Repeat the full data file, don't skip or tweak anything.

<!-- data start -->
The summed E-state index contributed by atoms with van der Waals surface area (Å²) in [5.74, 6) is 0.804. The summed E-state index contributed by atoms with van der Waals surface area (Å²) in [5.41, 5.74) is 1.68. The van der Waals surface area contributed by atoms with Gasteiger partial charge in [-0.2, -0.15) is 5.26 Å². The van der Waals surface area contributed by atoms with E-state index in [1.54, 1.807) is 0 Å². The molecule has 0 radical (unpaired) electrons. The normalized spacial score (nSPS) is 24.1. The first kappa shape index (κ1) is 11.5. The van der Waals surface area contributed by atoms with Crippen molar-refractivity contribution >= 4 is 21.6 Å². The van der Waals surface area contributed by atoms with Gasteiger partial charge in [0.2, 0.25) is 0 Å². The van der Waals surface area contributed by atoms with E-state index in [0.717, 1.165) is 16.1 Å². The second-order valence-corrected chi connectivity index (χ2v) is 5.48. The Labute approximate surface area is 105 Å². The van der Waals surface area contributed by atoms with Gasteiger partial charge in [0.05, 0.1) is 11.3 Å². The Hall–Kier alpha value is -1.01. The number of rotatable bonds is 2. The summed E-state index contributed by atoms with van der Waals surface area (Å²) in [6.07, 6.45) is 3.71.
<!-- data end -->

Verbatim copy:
The summed E-state index contributed by atoms with van der Waals surface area (Å²) in [5.74, 6) is 0.804. The summed E-state index contributed by atoms with van der Waals surface area (Å²) in [5.41, 5.74) is 1.68. The van der Waals surface area contributed by atoms with Gasteiger partial charge in [-0.2, -0.15) is 5.26 Å². The van der Waals surface area contributed by atoms with E-state index in [1.54, 1.807) is 0 Å². The molecule has 0 radical (unpaired) electrons. The normalized spacial score (nSPS) is 24.1. The first kappa shape index (κ1) is 11.5. The van der Waals surface area contributed by atoms with Crippen molar-refractivity contribution >= 4 is 21.6 Å². The van der Waals surface area contributed by atoms with Gasteiger partial charge in [0.2, 0.25) is 0 Å². The van der Waals surface area contributed by atoms with E-state index in [0.717, 1.165) is 16.1 Å². The second-order valence-corrected chi connectivity index (χ2v) is 5.48. The Labute approximate surface area is 105 Å². The van der Waals surface area contributed by atoms with Gasteiger partial charge in [0.05, 0.1) is 11.3 Å². The Hall–Kier alpha value is -1.01. The number of rotatable bonds is 2. The summed E-state index contributed by atoms with van der Waals surface area (Å²) in [6.07, 6.45) is 3.71.